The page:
In the story I currently write, I have a character who has been a passionate swimmer for decades. Now, she goes to space. I wonder how she would adapt to weightlessness, and would her swimming experience help?

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    $\begingroup$ I would expect it to be more of a hinderance if anything. You use the resistance of the water to move yourself around, which you can't do in just air. Competitive swimmers spend an enormous amount of time optimizing their breathing, which would be of no help on a space ship. Closest thing that might help is divers learn to hold their breath for long periods, which might be helpful if there was an air supply issue. But even that relies on the "dive reflex" which also doesn't work in air. $\endgroup$ Commented Nov 17, 2023 at 17:26
  • $\begingroup$ Swimming at the surface of water, a movement in 2 dimensions only would not help, a free movement in all 3 dimension is need. But moving by arm- and leg strokes is possible only in water but not in in air and zero gravity. In a training facility called Neutral Buoyancy Laboratory swimming is forbidden during a training, you have to move like in zero gravity by pushing or pulling at a structure close to you. If you are too far away and could touch no structure at all, you have lost and need help from others. Neutral buoyancy for the torso as well as all arms and legs is impossible for a swimmer $\endgroup$
    – Uwe
    Commented Nov 17, 2023 at 23:19
  • $\begingroup$ Swimming is good exercise anyway. $\endgroup$ Commented Nov 19, 2023 at 21:50

2 Answers 2


I don't see a specific reason why swimming would help someone adapt to weightlessness, although space health and "how well someone can adapt to a microgravity environment" is still a very active field of research.

That said, generally someone who pursues athleticism with dedication is going to be healthier and have a generally better quality of life. They're likely to have a stronger immune system, and be more resilient. Additionally, the discipline required to pursue athleticism with regularity might translate well to the fitness regimen required for long-term exposure to microgravity environments.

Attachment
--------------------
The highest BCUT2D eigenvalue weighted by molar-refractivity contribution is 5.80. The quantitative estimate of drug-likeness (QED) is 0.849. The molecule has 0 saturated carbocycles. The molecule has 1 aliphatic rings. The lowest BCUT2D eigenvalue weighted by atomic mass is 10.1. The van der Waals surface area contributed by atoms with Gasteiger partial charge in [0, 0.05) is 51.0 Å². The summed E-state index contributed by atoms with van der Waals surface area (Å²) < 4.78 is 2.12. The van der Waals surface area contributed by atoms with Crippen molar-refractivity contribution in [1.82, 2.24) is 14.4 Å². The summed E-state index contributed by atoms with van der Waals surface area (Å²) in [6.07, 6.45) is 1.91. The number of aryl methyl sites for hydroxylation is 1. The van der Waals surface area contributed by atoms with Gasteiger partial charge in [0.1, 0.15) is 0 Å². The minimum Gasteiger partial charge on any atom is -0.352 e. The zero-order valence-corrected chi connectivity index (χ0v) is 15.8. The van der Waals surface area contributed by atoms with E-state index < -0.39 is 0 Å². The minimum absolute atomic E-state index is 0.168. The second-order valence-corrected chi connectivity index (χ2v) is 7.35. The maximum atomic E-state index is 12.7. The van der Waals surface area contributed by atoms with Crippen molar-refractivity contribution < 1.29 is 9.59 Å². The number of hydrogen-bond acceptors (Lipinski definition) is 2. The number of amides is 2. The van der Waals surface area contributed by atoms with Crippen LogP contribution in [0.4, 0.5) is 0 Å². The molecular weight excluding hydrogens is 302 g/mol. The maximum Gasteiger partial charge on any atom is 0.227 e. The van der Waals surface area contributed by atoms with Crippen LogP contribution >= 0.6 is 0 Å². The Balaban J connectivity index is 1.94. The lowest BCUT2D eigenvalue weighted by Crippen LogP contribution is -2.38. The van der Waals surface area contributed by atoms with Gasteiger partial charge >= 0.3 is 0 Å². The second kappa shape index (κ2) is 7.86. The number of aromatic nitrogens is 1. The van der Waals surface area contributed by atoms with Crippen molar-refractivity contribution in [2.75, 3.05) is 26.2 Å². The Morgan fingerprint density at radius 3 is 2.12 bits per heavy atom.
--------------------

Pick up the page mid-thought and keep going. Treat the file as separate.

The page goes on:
If you are looking for sports that might offer an edge:

  • Scuba diving or other underwater activities: Someone who's spent a lot of time underwater might be more skilled at "thinking in 3d" and have better spatial reasoning or navigation instincts/skills in a microgravity environment.

  • Gymnastics, Acrobatics, Martial arts, Dancing: These all have a heavy focus on body and kinesthetic awareness along with movement and flexibility. Knowing where all your limbs are and having the dexterity and flexibility to, for example, grip a handhold with your foot might be useful on a space station. Furthermore, these sports often teach specific movement techniques that can be used while flying or falling that might be applicable to a microgravity environment.

  • Rock climbers: Upper body strength to pull yourself around or tightly grip on even the smallest of ledges might be a useful skill aboard a space station, although generally astronauts have problems maintaining strength because everything is so easy.

  • Skydivers, bungee jumpers: Probably the only group of people besides astronauts that have really any significant experience in free-fall/microgravity


Swimming is excellent exercise in any case, but it does not really simulate weightlessness. If you simply do a dead-man's float you will be weightless at equilibrium, but in actual swimming more of your body is out of the water than would be the case in this equilibrium. So you still have net weight, which is supported by the currents you create around you in the water. Having to create this support under your own power actually makes swimming more like mountain climbing than space travel.


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